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Suicide Prevention week starts on September 7th 2015, and worldwide Suicide prevention day is on September 10th and of course I wanted to give you all the information on the facts about worldwide suicides, the day itself and what you can do to help raise awareness of suicide and how it can be prevented.

The following information is from “World health organisation” and from “TWLOHA”

Suicide the facts

  • Over 800 000 people die due to suicide every year.
  • For every suicide there are many more people who attempt suicide every year. A prior suicide attempt is the single most important risk factor for suicide in the general population.
  • Suicide is the second leading cause of death among 15–29-year-olds.
  • 75% of global suicides occur in low- and middle-income countries.
  • Ingestion of pesticide, hanging and firearms are among the most common methods of suicide globally.
  • Every year more than 800 000 people take their own life and there are many more people who attempt suicide. Every suicide is a tragedy that affects families, communities and entire countries and has long-lasting effects on the people left behind. Suicide occurs throughout the lifespan and was the second leading cause of death among 15–29-year-olds globally in 2012.
  • Suicide does not just occur in high-income countries, but is a global phenomenon in all regions of the world. In fact, 75% of global suicides occurred in low- and middle-income countries in 2012.
  • Suicide is a serious public health problem; however, suicides are preventable with timely, evidence-based and often low-cost interventions. For national responses to be effective, a comprehensive multisectoral suicide prevention strategy is needed.

Who is at Risk?

  • the link between suicide and mental disorders (in particular, depression and alcohol use disorders) is well established in high-income countries, many suicides happen impulsively in moments of crisis with a breakdown in the ability to deal with life stresses, such as financial problems, relationship break-up or chronic pain and illness.
  • experiencing conflict, disaster, violence, abuse, or loss and a sense of isolation are strongly associated with suicidal behaviour. Suicide rates are also high amongst vulnerable groups who experience discrimination, such as refugees and migrants; indigenous peoples; lesbian, gay, bisexual, transgender, intersex (LGBTI) persons; and prisoners. By far the strongest risk factor for suicide is a previous suicide attempt.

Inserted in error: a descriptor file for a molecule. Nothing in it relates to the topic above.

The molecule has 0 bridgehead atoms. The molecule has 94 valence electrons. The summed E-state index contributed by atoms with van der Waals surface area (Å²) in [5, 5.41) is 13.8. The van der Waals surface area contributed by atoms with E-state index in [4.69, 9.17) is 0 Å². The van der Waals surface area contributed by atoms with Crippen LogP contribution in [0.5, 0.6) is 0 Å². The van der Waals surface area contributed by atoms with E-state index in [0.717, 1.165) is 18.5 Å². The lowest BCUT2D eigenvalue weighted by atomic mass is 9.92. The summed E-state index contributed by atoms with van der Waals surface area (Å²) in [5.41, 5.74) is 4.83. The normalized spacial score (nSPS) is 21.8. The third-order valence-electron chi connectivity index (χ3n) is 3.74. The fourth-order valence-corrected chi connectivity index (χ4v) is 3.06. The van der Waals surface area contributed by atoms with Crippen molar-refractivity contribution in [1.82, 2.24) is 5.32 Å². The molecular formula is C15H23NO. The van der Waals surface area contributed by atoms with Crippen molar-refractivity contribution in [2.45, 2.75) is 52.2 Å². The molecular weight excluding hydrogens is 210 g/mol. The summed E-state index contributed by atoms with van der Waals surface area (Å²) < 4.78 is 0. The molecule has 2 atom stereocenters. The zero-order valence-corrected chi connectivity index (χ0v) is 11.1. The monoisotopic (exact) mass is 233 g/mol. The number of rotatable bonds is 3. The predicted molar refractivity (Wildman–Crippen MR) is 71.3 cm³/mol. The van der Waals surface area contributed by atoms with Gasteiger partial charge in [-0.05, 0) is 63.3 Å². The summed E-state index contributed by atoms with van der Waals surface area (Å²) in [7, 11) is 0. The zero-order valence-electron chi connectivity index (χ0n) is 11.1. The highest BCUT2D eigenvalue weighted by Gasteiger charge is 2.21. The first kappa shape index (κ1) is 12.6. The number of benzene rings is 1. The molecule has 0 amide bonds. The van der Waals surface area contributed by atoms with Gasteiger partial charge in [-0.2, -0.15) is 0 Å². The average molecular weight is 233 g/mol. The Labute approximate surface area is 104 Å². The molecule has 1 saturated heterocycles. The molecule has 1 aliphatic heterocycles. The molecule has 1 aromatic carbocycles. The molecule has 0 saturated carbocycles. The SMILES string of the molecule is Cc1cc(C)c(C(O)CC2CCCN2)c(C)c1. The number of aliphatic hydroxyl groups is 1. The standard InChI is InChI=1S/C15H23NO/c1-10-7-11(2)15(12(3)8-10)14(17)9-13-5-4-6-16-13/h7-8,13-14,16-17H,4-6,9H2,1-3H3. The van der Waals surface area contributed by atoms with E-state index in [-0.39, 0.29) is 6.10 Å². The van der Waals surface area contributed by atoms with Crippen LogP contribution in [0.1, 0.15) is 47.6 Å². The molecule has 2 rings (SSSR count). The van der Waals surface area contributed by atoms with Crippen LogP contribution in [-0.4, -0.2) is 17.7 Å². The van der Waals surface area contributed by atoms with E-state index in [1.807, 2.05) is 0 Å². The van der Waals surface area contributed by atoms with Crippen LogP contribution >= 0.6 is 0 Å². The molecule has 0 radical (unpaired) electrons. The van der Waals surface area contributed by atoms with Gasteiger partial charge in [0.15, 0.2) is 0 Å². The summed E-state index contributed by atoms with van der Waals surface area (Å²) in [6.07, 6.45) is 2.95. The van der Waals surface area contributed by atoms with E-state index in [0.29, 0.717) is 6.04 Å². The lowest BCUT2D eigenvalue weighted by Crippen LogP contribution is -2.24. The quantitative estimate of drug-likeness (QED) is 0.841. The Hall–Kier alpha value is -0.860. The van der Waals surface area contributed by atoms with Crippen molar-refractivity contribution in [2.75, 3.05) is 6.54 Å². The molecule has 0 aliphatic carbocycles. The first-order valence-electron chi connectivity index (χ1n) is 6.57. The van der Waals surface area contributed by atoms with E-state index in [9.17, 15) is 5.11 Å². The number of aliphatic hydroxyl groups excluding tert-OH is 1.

Prevention and Control

Suicides are preventable. There are a number of measures that can be taken at population, sub-population and individual levels to prevent suicide and suicide attempts. These include:

  • reducing access to the means of suicide (e.g. pesticides, firearms, certain medications);
  • reporting by media in a responsible way;
  • introducing alcohol policies to reduce the harmful use of alcohol;
  • early identification, treatment and care of people with mental and substance use disorders, chronic pain and acute emotional distress;
  • training of non-specialized health workers in the assessment and management of suicidal behaviour;
  • follow-up care for people who attempted suicide and provision of community support.

Suicide is a complex issue and therefore suicide prevention efforts require coordination and collaboration among multiple sectors of society, including the health sector and other sectors such as education, labour, agriculture, business, justice, law, defense, politics, and the media. These efforts must be comprehensive and integrated as no single approach alone can make an impact on an issue as complex as suicide.
Challenges and obstacles

  • Stigma and taboo
    Stigma, particularly surrounding mental disorders and suicide, means many people thinking of taking their own life or who have attempted suicide are not seeking help and are therefore not getting the help they need. The prevention of suicide has not been adequately addressed due to a lack of awareness of suicide as a major public health problem and the taboo in many societies to openly discuss it. To date, only a few countries have included suicide prevention among their health priorities and only 28 countries report having a national suicide prevention strategy.
  • Raising community awareness and breaking down the taboo is important for countries to make progress in preventing suicide.

Now that I have given you the facts about suicide here is what you can do to support both Suicide Prevention week and Worldwide suicide prevention day 2015

  • Purchase TWLOHA Suicide Prevention day pack here
  • Join the Conversation on social media with posts and pictures with the hashtag #Tomorrow15 & #WSPD15.
  • Follow TWLOHA on Instagram and twitter and tag them in any photo uploads you put on there.
  • Fund raise Help challenge the stigma of mental health/suicide by providing support and treatment for those affected by it. From now until the end of NSPW, every dollar raised through our NSPW 2015 StayClassy page will go directly to funding treatment and recovery. As there way of saying thanks, the top individual fundraiser will win one of the following prizes:
  • 2 VIP tickets for you and a friend to Vans Warped Tour in the city closest to you. We’ll cover your travel expenses and give you $200 worth of TWLOHA merch.
  • 2 VIP tickets for you and a friend to HEAVY AND LIGHT in Orlando, FL, complete with round-trip airfare and hotel stay.
  • 1 custom poem from Sierra DeMulder

Thank you all for taking the time to read this very important post and I hope that you can help to spread awareness in any way possible

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